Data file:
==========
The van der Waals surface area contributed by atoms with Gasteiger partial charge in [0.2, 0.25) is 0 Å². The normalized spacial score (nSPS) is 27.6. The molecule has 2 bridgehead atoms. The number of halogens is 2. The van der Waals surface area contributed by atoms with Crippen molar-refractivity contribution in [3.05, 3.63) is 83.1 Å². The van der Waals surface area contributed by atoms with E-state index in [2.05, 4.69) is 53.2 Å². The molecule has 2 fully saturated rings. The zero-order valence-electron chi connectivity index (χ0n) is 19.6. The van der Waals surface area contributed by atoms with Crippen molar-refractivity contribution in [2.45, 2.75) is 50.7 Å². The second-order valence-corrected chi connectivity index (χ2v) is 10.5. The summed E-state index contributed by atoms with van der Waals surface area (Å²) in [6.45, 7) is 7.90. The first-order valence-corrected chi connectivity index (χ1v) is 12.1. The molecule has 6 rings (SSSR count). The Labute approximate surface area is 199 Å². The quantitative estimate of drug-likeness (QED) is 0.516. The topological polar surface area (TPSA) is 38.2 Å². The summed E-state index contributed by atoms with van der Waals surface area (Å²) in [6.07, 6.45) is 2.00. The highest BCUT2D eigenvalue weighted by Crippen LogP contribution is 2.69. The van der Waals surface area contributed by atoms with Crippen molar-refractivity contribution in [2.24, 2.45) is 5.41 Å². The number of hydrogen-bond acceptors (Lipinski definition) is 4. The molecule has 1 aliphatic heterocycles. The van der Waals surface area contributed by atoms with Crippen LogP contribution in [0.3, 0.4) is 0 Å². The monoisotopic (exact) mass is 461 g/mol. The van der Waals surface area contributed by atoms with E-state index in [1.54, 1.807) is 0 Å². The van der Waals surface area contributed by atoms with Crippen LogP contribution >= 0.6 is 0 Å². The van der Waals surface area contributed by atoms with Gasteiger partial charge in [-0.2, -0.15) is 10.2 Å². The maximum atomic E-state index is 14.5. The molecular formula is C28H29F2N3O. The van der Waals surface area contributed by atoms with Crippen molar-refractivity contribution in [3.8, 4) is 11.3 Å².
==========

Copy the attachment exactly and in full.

The van der Waals surface area contributed by atoms with Gasteiger partial charge in [0.2, 0.25) is 0 Å². The normalized spacial score (nSPS) is 27.6. The molecule has 2 bridgehead atoms. The number of halogens is 2. The van der Waals surface area contributed by atoms with Crippen molar-refractivity contribution in [3.05, 3.63) is 83.1 Å². The van der Waals surface area contributed by atoms with E-state index in [2.05, 4.69) is 53.2 Å². The molecule has 2 fully saturated rings. The zero-order valence-electron chi connectivity index (χ0n) is 19.6. The van der Waals surface area contributed by atoms with Crippen molar-refractivity contribution in [2.45, 2.75) is 50.7 Å². The second-order valence-corrected chi connectivity index (χ2v) is 10.5. The summed E-state index contributed by atoms with van der Waals surface area (Å²) in [6.45, 7) is 7.90. The first-order valence-corrected chi connectivity index (χ1v) is 12.1. The molecule has 6 rings (SSSR count). The Labute approximate surface area is 199 Å². The quantitative estimate of drug-likeness (QED) is 0.516. The topological polar surface area (TPSA) is 38.2 Å². The summed E-state index contributed by atoms with van der Waals surface area (Å²) in [6.07, 6.45) is 2.00. The highest BCUT2D eigenvalue weighted by Crippen LogP contribution is 2.69. The van der Waals surface area contributed by atoms with Crippen molar-refractivity contribution in [2.24, 2.45) is 5.41 Å². The number of hydrogen-bond acceptors (Lipinski definition) is 4. The molecule has 1 aliphatic heterocycles. The van der Waals surface area contributed by atoms with Crippen LogP contribution in [0.3, 0.4) is 0 Å². The monoisotopic (exact) mass is 461 g/mol. The van der Waals surface area contributed by atoms with E-state index in [1.54, 1.807) is 0 Å². The van der Waals surface area contributed by atoms with Crippen LogP contribution >= 0.6 is 0 Å². The van der Waals surface area contributed by atoms with Gasteiger partial charge in [-0.2, -0.15) is 10.2 Å². The maximum atomic E-state index is 14.5. The molecular formula is C28H29F2N3O. The van der Waals surface area contributed by atoms with Crippen molar-refractivity contribution in [3.8, 4) is 11.3 Å².